In the spirit of the season, I bring you fictive tidings of, well, if not comfort and joy, at least Santa and his elves.
by Jay Lake
“I love the smell of elf shit in the morning!”
Big Red’s voice roared like an ice sheet giving way. The fat man was unnaturally cheerful. But then, damned near everything about him was unnatural. I’d known him since our boarding school days, when he’d been a fat boy of strange appetites and stranger passions. None of us from the old days were surprised at the man he had become.
The elves keened in their cages, enclosures too small for them to stand upright or turn around. Their broken voices wailed in a minor key harmonic that in another time and place might have heralded the rising of an omen-drenched comet, or the bloody harvest moon towering over the Wild Hunt. Their elegant, predatory beauty had been whittled away under Big Red’s none-too-gentle care until they had become cankered horrors with only a stray goose feather or amethyst to recall the beauty they had once been part of Under the Hill.
“It’ll never work,” I told him. PR was my job in this whole deal, making sure the folks at home bought into the Santa trip.
We both raised our eyes to what he insisted on calling “the Work.”
Beyond the cages a barely exposed ridge of seamount emerged from the endless ice, topped by an elaborated structure of towers, crenellations and sprawling, narrow-windowed wings. Stonemasons and electricians crawled around on the scaffolding cladding the building, as a crew ran the third of the parallel, prison-grade fences encompassing Big Red’s new establishment at sufficient distance to provide overlapping fields of fire.
“Those gimlet-eyed freaks caused no end of trouble,” Big Red said, dropping to something like a normal tone of voice. “Me rounding them up was the best thing to happen to Western Europe since the Black Death introduced urban renewal.”
“I’m all for flushing out vermin.” I tried to ignore the ever-rising wail from the cages, yelling over the caterwauling. “But you should have just shot the bunch and dropped them in a trench. This is pointless.”
“Pointless?” He laughed, shaking like a bowl full of Jelly Bellies. “I’m going into the toy business. Nothing cheaper than slave labor. They got no human rights, after all. Besides, all that elf shit in those troughs.” He leaned close enough that I could smell the Asti Spumante on his breath. “Worth its weight in gold as fertilizer. Better than fishmeal. We’ll make millions.”
Times like this, I wished I’d gone into wholesale produce with my Uncle Beauregard, like mama always wanted.
Two years later, long after he’d fired me off the Work, I ran into Big Red in Pioneer Courthouse Square in downtown Portland. There was a Fey Rights Rally going on, with a bunch of Reed College fruit loops dressed up as the seventeen dwarves or something. Word had got around about the Santa Toy Company. 60 Minutes snuck in a team by bribing a supply flight crew, and the footage of the elf coffles made headlines worldwide.
I was dodging the edge of the crowd, heading to Nordstrom’s and wondering who’d thought that rhyming “Santa” with “your mama” would make for a good protest chant, when I literally bumped into Big Red. He was standing outside that weird little Starbuck’s at the northwest corner of the plaza, the one that looks like a Victorian elevator cage that got left behind.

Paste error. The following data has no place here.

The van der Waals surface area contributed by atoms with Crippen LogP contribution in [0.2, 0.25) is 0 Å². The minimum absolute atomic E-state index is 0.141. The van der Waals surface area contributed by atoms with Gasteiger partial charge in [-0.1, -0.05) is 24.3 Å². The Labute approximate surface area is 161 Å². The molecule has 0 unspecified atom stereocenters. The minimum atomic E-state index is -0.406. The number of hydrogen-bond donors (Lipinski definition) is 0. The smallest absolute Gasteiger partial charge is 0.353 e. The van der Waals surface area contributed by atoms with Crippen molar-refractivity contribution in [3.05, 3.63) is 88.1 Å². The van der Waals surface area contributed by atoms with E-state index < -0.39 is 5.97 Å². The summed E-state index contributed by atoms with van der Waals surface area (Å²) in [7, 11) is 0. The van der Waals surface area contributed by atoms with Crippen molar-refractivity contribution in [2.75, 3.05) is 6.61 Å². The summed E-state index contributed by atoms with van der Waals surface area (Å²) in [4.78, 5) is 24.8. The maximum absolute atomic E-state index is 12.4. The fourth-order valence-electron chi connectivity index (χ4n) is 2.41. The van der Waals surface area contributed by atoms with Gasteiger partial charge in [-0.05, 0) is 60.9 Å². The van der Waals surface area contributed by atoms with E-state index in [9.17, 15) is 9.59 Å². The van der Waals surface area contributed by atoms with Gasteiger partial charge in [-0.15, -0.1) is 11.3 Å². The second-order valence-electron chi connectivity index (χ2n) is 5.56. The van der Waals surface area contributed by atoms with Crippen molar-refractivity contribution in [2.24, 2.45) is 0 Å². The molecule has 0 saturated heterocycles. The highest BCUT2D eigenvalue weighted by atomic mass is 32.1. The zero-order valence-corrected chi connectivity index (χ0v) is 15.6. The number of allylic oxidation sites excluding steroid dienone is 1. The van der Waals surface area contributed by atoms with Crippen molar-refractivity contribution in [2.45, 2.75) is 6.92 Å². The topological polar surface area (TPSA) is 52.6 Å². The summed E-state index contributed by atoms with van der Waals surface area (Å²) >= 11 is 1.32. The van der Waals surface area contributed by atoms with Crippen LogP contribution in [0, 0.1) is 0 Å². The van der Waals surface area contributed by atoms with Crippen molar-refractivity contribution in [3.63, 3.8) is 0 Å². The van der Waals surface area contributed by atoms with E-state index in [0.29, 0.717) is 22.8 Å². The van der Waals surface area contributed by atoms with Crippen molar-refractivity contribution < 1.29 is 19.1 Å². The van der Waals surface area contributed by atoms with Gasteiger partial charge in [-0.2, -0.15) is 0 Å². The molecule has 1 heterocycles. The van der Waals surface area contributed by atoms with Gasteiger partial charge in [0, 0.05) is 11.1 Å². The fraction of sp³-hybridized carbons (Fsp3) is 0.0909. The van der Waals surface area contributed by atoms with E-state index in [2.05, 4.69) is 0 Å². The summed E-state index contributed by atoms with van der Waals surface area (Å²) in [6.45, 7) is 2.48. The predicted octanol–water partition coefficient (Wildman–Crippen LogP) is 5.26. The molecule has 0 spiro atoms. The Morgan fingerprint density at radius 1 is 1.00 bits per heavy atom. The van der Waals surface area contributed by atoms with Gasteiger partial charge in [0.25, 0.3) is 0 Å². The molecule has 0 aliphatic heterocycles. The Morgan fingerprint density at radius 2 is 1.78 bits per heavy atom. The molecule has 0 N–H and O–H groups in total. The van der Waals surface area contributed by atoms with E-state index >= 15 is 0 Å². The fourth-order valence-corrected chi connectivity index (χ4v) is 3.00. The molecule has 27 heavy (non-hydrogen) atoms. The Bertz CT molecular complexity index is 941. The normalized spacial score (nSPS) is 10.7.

“Pardon me,” I started to say, then realized to whom I was speaking.
“Ah, Marty.” A fist bigger than my Christmas ham closed on my shoulder. “It wasn’t you that tipped off Andy Rooney, was it?”
“Hey, Red.” His question didn’t deserve an answer, so I added: “Nice to see you, too.”
“Listen, I need your help.”
“You got all the elves in Iceland breaking rocks up there in the great white north. What you need me for?”
He looked around with the sort of exaggerated care that drew the instant attention of anyone in the vicinity. “It’s that elf shit. Weird things have been happening.”
“Nothing weird ever happens around you, Big Red.”
“Listen. I’m serious.” He squeezed for emphasis, nearly dislocating my joint. “People been, um, appearing.”
“You mean disappearing?”
“No… appearing. Up at the Work. People that bought elf shit fertilizer.”
I had to laugh. “And the elf cages just keep growing extra weight, courtesy of the unexpected arrival of Harry and Harriet Homeowner?”
Lips like two slabs of liver worked their way through a series of responses before he finally settled on, “Yeah. Like that.”
“I hope like hell you give them first class tickets home soon as they appear.”
“And you’re wondering who tipped off the camera crews. Any SWAT teams break down your door yet?” I tried to shrug away from his fist, without success. “So what do you need my help for? Quit peddling elf shit and get the civilians out of the cages.”
“The elves keep eating ’em.”
“Hoo boy. There’s a public relations nightmare waiting to happen.”
“That’s where you come in.”
Midnight Soil — Arctic Fertilizer, wholesale to the memorial trade only. It’s amazing what you can sell to grieving widows and kids too intent on contesting the will to pay attention. A nice, slick campaign packaging the stuff as grave fill, push up those giant, Alaska-quality daisies. No one notices when the cadavers teleport off to the armoires of elfland, and the dead meat keeps the evil little buggers happy. Big Red tells me they’re easier to control with a little formaldehyde in their bloodstream.
Still got the Fey Rights nuts out there, but I’ll give Big Red’s elves this much: those nimble fingers are just as good at fine parts assembly as ever they were at notching arrows and slitting throats. Kind of takes the fun out of Christmas, though.
© 2010, Joseph E. Lake Jr.
This work is licensed under a Creative Commons Attribution-Noncommercial-No Derivative Works 3.0 Unported License.